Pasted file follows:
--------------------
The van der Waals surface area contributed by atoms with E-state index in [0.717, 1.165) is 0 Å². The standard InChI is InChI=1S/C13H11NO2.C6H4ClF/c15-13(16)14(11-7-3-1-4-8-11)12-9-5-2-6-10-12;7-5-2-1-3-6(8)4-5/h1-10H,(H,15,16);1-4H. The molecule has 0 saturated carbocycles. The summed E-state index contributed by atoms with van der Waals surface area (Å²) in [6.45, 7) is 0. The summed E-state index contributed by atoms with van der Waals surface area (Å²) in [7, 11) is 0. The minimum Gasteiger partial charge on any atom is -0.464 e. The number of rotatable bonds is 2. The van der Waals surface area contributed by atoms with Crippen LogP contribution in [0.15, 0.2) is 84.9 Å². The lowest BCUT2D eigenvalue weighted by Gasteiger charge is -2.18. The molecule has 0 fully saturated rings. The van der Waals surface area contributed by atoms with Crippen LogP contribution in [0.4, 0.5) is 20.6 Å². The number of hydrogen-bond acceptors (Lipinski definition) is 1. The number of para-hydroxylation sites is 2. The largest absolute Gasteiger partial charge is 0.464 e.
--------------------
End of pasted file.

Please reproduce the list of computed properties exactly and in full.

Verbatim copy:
The van der Waals surface area contributed by atoms with E-state index in [0.717, 1.165) is 0 Å². The standard InChI is InChI=1S/C13H11NO2.C6H4ClF/c15-13(16)14(11-7-3-1-4-8-11)12-9-5-2-6-10-12;7-5-2-1-3-6(8)4-5/h1-10H,(H,15,16);1-4H. The molecule has 0 saturated carbocycles. The summed E-state index contributed by atoms with van der Waals surface area (Å²) in [6.45, 7) is 0. The summed E-state index contributed by atoms with van der Waals surface area (Å²) in [7, 11) is 0. The minimum Gasteiger partial charge on any atom is -0.464 e. The number of rotatable bonds is 2. The van der Waals surface area contributed by atoms with Crippen LogP contribution in [0.15, 0.2) is 84.9 Å². The lowest BCUT2D eigenvalue weighted by Gasteiger charge is -2.18. The molecule has 0 fully saturated rings. The van der Waals surface area contributed by atoms with Crippen LogP contribution in [0.4, 0.5) is 20.6 Å². The number of hydrogen-bond acceptors (Lipinski definition) is 1. The number of para-hydroxylation sites is 2. The largest absolute Gasteiger partial charge is 0.464 e.